By Thomas C. Zambito
lohud/ Gannett, May 3, 2023. Also Yahoo News, Rochester Democrat and Chronicle, Utica Observer Dispatch, Poughkeepsie Journal, Ithaca Journal, Times Herald Record (Middletown), The Leader (Corning), more
The state’s minimum wage will increase to $17 per hour in New York City, Long Island and Westchester County over the next three years and $16 farther north as part of New York's final budget deal. ...
A coalition of 300 businesses calling themselves New York Business for a Fair Minimum Wage pushed the administration for a $21.25 minimum by 2026.
The group cited statistics from the MIT Living Wage Calculator to compare wages in New York to Nebraska, which plans to raise its minimum to $15 per hour by 2026. It takes $15.73 an hour for an adult working full time in Nebraska to cover basic life expenses while the same worker in New York would need $21.46.
“Why should New York lag behind the Nebraska minimum wage, adjusted for cost of living?” the coalition asked in one of its mailings.
Among the coalition members is Jessica Galen, the owner of Bloomy Cheese & Provisions in the Westchester County village of Dobbs Ferry.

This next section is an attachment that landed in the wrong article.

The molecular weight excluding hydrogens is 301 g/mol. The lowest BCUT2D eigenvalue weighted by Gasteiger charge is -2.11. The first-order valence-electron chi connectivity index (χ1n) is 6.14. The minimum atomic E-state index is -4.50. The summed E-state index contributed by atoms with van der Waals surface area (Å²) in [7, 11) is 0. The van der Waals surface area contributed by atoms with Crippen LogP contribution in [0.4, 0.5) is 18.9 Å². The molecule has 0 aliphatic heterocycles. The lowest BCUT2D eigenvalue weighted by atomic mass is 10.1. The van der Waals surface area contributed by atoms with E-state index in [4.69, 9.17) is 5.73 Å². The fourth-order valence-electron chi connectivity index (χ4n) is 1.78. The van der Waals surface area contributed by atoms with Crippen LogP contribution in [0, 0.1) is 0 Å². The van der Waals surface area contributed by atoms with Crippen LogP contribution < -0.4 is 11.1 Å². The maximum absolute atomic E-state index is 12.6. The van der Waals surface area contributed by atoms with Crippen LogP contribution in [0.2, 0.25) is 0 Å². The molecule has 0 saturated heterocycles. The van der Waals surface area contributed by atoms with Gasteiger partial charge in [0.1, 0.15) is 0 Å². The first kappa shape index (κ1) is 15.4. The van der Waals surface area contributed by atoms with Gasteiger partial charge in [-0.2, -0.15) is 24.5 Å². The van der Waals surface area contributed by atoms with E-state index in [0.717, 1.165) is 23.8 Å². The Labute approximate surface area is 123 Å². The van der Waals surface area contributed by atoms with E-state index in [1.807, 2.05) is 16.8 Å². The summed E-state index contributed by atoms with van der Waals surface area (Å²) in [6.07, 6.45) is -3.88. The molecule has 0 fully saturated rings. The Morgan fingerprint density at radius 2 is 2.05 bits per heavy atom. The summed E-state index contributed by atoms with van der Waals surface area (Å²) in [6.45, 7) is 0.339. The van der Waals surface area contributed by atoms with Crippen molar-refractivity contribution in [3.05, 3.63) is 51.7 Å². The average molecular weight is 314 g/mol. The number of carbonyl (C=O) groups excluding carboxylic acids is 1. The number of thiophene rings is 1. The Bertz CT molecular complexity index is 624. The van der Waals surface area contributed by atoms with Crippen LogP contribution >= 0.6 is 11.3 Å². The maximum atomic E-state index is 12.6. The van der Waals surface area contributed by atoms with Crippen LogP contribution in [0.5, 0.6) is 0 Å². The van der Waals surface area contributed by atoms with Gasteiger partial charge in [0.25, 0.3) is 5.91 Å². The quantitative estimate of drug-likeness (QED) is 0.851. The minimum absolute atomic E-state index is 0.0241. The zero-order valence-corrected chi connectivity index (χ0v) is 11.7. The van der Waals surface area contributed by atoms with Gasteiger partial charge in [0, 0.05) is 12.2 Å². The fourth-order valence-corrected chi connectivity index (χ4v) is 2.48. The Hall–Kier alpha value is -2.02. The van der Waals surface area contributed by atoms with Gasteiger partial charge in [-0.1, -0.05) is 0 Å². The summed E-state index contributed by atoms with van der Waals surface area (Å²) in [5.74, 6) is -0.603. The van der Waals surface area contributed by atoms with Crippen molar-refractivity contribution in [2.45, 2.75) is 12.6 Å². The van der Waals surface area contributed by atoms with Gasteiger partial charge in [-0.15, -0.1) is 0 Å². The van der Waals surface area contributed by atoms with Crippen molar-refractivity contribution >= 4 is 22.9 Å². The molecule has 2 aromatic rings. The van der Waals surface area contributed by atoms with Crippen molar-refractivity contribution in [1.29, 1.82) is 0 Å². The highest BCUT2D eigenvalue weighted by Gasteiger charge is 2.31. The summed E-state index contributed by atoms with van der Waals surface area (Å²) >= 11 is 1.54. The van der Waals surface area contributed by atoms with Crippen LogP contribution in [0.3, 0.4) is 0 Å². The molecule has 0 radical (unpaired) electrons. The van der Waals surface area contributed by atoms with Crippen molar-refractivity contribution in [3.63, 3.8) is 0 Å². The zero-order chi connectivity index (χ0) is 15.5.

Cheese mongers require special on-the-job skills – cutting cheese with a sharp knife while greeting customers as they walk in, Galen says.
It’s a skill that times time to develop, helped along by the hours Galen spends training each new employee.
“If I lose an employee and then I have to bring someone else on, it’s not just my time in the training of that person, it’s all the lost opportunities of not doing the other things I need to be doing to build my small business,” she said.
Higher wages will improve the chances her workers feel they have a stake in building the business, feel an attachment to the community and will stick around longer.
“Keeping the community front and center is everything in my business model, starting with the employees,” she said. “That’s a huge part of it.”